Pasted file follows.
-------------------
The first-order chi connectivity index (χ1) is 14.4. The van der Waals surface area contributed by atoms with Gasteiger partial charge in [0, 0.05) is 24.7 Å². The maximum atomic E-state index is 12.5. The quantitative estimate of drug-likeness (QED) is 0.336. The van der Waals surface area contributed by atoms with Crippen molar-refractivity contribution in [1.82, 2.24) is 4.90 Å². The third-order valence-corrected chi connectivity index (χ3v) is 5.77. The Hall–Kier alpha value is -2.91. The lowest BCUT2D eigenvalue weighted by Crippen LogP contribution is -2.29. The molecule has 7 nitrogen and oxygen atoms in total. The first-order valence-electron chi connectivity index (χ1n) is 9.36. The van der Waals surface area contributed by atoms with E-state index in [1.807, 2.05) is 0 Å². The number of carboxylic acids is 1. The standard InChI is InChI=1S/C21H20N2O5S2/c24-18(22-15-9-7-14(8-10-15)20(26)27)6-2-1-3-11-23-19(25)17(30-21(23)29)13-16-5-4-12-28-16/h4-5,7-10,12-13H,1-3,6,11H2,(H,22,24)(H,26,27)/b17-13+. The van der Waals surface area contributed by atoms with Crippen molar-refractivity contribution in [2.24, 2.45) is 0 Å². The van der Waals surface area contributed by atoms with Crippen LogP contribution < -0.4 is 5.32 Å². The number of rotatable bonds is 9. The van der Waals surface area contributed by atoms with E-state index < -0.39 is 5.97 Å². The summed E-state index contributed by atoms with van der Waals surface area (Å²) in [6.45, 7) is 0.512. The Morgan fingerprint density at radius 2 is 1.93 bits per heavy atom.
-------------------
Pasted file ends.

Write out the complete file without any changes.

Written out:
The first-order chi connectivity index (χ1) is 14.4. The van der Waals surface area contributed by atoms with Gasteiger partial charge in [0, 0.05) is 24.7 Å². The maximum atomic E-state index is 12.5. The quantitative estimate of drug-likeness (QED) is 0.336. The van der Waals surface area contributed by atoms with Crippen molar-refractivity contribution in [1.82, 2.24) is 4.90 Å². The third-order valence-corrected chi connectivity index (χ3v) is 5.77. The Hall–Kier alpha value is -2.91. The lowest BCUT2D eigenvalue weighted by Crippen LogP contribution is -2.29. The molecule has 7 nitrogen and oxygen atoms in total. The first-order valence-electron chi connectivity index (χ1n) is 9.36. The van der Waals surface area contributed by atoms with E-state index in [1.807, 2.05) is 0 Å². The number of carboxylic acids is 1. The standard InChI is InChI=1S/C21H20N2O5S2/c24-18(22-15-9-7-14(8-10-15)20(26)27)6-2-1-3-11-23-19(25)17(30-21(23)29)13-16-5-4-12-28-16/h4-5,7-10,12-13H,1-3,6,11H2,(H,22,24)(H,26,27)/b17-13+. The van der Waals surface area contributed by atoms with Crippen molar-refractivity contribution in [2.24, 2.45) is 0 Å². The van der Waals surface area contributed by atoms with Crippen LogP contribution < -0.4 is 5.32 Å². The number of rotatable bonds is 9. The van der Waals surface area contributed by atoms with E-state index < -0.39 is 5.97 Å². The summed E-state index contributed by atoms with van der Waals surface area (Å²) in [6.45, 7) is 0.512. The Morgan fingerprint density at radius 2 is 1.93 bits per heavy atom.